We acknowledge the Gadigal of the Eora Nation, the traditional custodians of the Country on which the Art Gallery of NSW stands.

Title

Man's pouch

20th century

Artist

  • Details

    Place where the work was made
    Ifugao Central Cordillera Luzon Philippines
    Cultural origin
    Ifugao
    Date
    20th century
    Media category
    Textile
    Materials used
    cotton
    Dimensions
    50.0 x 17.5 cm (irreg.)
    Credit
    Gift of Dr John Yu and Dr George Soutter 2005
    Location
    Not on display
    Accession number
    203.2005
    Copyright

    Reproduction requests

    Artist information
    Ifugao

    Works in the collection

    3

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  • About

    The mountainous region of Central Cordillera in northern Luzon is home to a large number of indigenous communities. Their fierce self-determination and geographic isolation provided relative protection from the cultural influences of Spanish colonisation. However, their art did not remain unchanged. Communities retained forms which were useful and meaningful, abandoned others and created new forms to meet new purposes – a tradition that has continued into 21st century.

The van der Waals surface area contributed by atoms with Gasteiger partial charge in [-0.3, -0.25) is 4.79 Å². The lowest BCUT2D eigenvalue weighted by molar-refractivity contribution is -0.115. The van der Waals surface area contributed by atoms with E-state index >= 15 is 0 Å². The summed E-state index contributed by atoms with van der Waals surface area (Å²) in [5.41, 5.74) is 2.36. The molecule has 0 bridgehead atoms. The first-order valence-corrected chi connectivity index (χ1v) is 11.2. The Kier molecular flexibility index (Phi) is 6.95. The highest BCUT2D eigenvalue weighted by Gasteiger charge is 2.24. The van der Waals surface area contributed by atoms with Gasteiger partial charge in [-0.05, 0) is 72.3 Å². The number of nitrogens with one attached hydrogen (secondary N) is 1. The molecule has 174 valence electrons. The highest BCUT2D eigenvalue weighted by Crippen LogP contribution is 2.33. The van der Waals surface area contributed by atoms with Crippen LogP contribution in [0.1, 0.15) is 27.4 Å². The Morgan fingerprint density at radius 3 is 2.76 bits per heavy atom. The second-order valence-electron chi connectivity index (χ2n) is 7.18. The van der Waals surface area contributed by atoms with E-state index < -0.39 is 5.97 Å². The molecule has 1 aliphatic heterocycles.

In Central Cordillera art is part of everyday life and is intrinsically linked to community and spiritual wellbeing. Many villages are built around a central stone platform where social and spiritual rites are performed. These include the worship of deities and ancestors and the consecration of sculptural figures.

    The carving of ancestral and religious figures, while today most prevalent among Ifugao men, was previously a practise shared by all communities of the Central Cordilleran mountain range. Textiles, on the other hand, are woven exclusively by women using backstrap looms. There has been a long and active trade in locally woven products, so many communities share techniques and an appreciation for similar motifs and colour schemes.

    Unlike the square-format bags with strap used by Ifugao men, this smaller pouch with handle is largely undecorated, indicating its age and significance as a ritual object.

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